July/August 2019

Taking the Lead

Getting a Handle on Rule Beating

Linda Klein and John Hinton IV

Last year our home state of Georgia passed a new law prohibiting people from using their cellphones while driving unless they are using a hands-free method. We have yet to meet a person who does not support the law. People understand the safety risks associated with distracted driving and welcome the prospect of having fewer distracted drivers on the road. (“Fewer” because the law does not prohibit eating or applying makeup while driving.) That being said, most Georgia drivers would, if they were being honest, admit that they can think of circumstances when they believe that it would be okay for them to ignore the law. And so they skirt the law. On occasion. In secret.

Humans understand the need for rules, particularly when they’re applied to others. However, we don’t love rules as much when they’re applied to us. This disconnect gives rise to the concept of rule beating, which is the tendency of people to fulfill the letter of a rule but not its intent. Rule beating is pervasive. And it starts early in life. A mom tells her son to make up his bed each morning. The son, not wanting to suffer the consequences of disobedience, decides to obey his mom. Some days he pulls his comforter over his bed while leaving everything underneath in disarray. Other days he somewhat straightens the comforter and sheets but leaves his pillows on the floor. Every so often he pulls the sheets over the bed but does not remove the open bag of crackers that he had in his bed from the night before. Does this boy follow his mom’s rule? The son will tell his mother that he made his bed. His mother will have a different opinion. The boy may have followed the letter of the rule, but he clearly did not follow its spirit. The purposes for making the bed were not achieved. The boy was beating the rule.

Rule beating does not end with making up your bed. Employees meet deliverable deadlines knowing that what they delivered will need additional work. Departments needlessly spend money at the end of a fiscal year to avoid having their budget cut the following year. Rule beating gives the false impression that people are following the rules. It distorts information that you are receiving, leads to waste and inefficiency and may even give rise to counterproductive behavior.

Beating Law Firm Rules

Rule beating occurs in law firms as well. For example, your firm likely has a deadline for recording billable time. There is likely also a penalty for not meeting the deadline, such as a fine. (At our predecessor law firm, no partners got paid until all timekeepers entered their time.) After your firm’s rule was implemented, you probably saw behaviors change, particularly once lawyers learned that the fines would be enforced. However, what percentage of those timely entries are precise entries?

We all should know that it’s easier to create accurate and properly descriptive time entries at or around the time that we perform the work. However, how often do lawyers do enough with their time entries to meet the deadline only to have to clean up their entries at a later date when their memories are not as fresh? The time entries may meet the deadline and the rule followed, but one of the major purposes for the rule—accurate and descriptive time entries—is not being achieved.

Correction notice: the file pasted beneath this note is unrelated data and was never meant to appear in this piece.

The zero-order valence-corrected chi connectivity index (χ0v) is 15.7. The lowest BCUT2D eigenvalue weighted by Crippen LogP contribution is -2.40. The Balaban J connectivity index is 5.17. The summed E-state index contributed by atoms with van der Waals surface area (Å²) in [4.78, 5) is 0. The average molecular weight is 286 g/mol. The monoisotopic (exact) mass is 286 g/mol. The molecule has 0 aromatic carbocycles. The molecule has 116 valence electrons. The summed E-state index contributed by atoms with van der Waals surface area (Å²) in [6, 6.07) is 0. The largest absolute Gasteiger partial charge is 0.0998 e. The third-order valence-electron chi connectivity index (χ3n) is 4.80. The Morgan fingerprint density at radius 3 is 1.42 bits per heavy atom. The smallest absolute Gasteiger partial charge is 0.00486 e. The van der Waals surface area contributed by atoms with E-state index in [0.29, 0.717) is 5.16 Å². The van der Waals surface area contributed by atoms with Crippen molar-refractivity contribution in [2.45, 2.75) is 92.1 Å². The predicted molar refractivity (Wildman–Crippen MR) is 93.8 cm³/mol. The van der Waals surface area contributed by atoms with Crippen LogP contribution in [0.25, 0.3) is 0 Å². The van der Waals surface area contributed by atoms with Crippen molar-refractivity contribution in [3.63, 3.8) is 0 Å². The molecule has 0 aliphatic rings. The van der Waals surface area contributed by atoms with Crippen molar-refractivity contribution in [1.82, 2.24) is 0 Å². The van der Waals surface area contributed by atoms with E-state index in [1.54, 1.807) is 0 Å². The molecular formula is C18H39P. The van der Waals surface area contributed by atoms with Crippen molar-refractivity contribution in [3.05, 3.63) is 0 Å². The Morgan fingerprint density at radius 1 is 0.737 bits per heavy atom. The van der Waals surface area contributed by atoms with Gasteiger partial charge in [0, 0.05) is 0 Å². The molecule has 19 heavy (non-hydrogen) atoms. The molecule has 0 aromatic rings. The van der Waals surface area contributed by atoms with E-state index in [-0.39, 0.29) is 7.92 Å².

Aligning Firm Goals and Rules

For now, we assume that your underlying goals are beneficial to the firm. However, your rules may not facilitate your goals and may actually be counterproductive, leading to people finding ways to beat your rules. Sometimes that disconnect does not become apparent until after the rule is implemented. That was arguably the case with Prohibition. It did not cause many people to refrain from drinking. When a disconnect between the rule and the result occurs, good leadership admits the mistake and corrects course. Those who you are leading will appreciate your candor, and your action can turn a negative situation into one that strengthens relationships and office culture.

Other times the rule is aligned with the goal, but your colleagues may not fully understand the rule’s importance. Your colleagues may be more concerned with avoiding the penalty for violating the rule than they are about achieving the rule’s underlying goal. Communication is key to everyone appreciating a rule’s importance. Don’t assume that after you have explained its importance, everyone will remember your explanation or that your explanation was clear.

Take some time to take an inventory of the rules and procedures in your firm by asking the following questions.

  • Where is rule beating occurring in your firm, and how is it adversely affecting your plans and goals?
  • What rules and policies need to be tweaked, substantially revised or eliminated altogether?
  • What education and cultural changes are needed to ensure understanding of what is needed and the importance of committing to following the rules as intended?

Answering these simple questions may lead to changes that both improve your firm’s culture and its bottom line. 

Linda Klein

Linda Klein is a past president of the ABA and senior managing shareholder at Baker Donelson. She is a frequent speaker on law practice, construction and higher education law. lklein@bakerdonelson.com.

John Hinton IV

John Hinton IV is a shareholder in Baker Donelson’s Atlanta office. His practice focuses on commercial litigation and construction law. jhinton@bakerdonelson.com